the tours around the new legislation against
homosexuals. Some of that support was later resumed
after the Constitutional Court annulled the law. In the
early 2010s, the aid accounted for about one-fifth of
the state budget.
FACTS - FINANCE
GDP per person
US $ 643 (2018)
US $ 27,477 million (2018)
6.1 percent (2018)
Agriculture's share of GDP
24.2 percent (2018)
Manufacturing industry's share of GDP
8.3 percent (2018)
The service sector's share of GDP
47.6 percent (2018)
3.2 percent (2019)
Government debt's share of GDP
41.4 percent (2018)
US $ 11,189 million (2017)
US $ 3,642 million (2018)
US $ 6 099 million (2018)
- US $ 2,565 million (2018)
Commodity trade's share of GDP
35 percent (2018)
Main export goods
coffee, fish, gold, tea
Largest trading partner
Kenya, Belgium, Netherlands, France, USA, United Arab
Emirates, South Africa, India
Treason charges against opposition leaders are released
Kizza Besigye is named presidential candidate for four opposition parties. A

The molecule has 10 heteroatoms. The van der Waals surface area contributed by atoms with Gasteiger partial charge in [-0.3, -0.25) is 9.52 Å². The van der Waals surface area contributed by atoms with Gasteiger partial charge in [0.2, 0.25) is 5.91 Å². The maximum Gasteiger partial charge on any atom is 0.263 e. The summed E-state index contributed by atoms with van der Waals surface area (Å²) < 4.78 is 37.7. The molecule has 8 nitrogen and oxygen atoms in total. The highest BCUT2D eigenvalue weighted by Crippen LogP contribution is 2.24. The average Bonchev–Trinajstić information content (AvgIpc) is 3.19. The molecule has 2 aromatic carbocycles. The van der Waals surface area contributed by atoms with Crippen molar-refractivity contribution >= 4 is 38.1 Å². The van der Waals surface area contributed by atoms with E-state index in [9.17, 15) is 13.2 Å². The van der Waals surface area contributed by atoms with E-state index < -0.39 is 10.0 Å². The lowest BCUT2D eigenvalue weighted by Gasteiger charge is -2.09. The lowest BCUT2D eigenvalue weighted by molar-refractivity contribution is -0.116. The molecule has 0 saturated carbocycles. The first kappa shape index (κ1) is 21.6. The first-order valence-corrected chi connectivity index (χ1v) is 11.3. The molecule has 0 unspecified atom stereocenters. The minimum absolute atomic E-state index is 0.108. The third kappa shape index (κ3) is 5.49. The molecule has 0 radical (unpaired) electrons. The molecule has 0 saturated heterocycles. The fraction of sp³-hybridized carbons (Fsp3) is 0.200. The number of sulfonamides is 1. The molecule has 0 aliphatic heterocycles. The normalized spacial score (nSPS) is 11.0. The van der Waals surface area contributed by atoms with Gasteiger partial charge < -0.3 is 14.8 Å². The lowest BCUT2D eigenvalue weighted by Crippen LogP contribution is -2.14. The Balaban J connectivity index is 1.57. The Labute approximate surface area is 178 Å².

few months later, the Constitutional Court dismisses all charges against him for
high treason (see October 2005), claiming that the state
violated the Constitution when Besigye was simultaneously facing trial in a
civil and military court.
Somali group takes on attacks
On July 11, two concerted suicide attacks in Kampala will be carried out,
requiring at least 74 deaths and many injured. The deed is aimed at a rugby club
and an Ethiopian restaurant in the middle of the World Cup finals. The militant
Islamist group al-Shabaab from Somalia takes on the blame for the death. The
group has threatened to carry out attacks in Uganda in revenge for the country
having peacekeeping troops in Somalia.
Ministers accused of corruption
According to a parliamentary report leaked to the press in 2010, Vice
President Gilbert Bukenya and several corruption ministers are being charged in
connection with the Commonwealth Summit in Uganda 2007.
The government does not support a new bill
In January, Investment Minister Aston Kajara said the government might try to
persuade the MEP to withdraw the bill on homosexuality, since there are already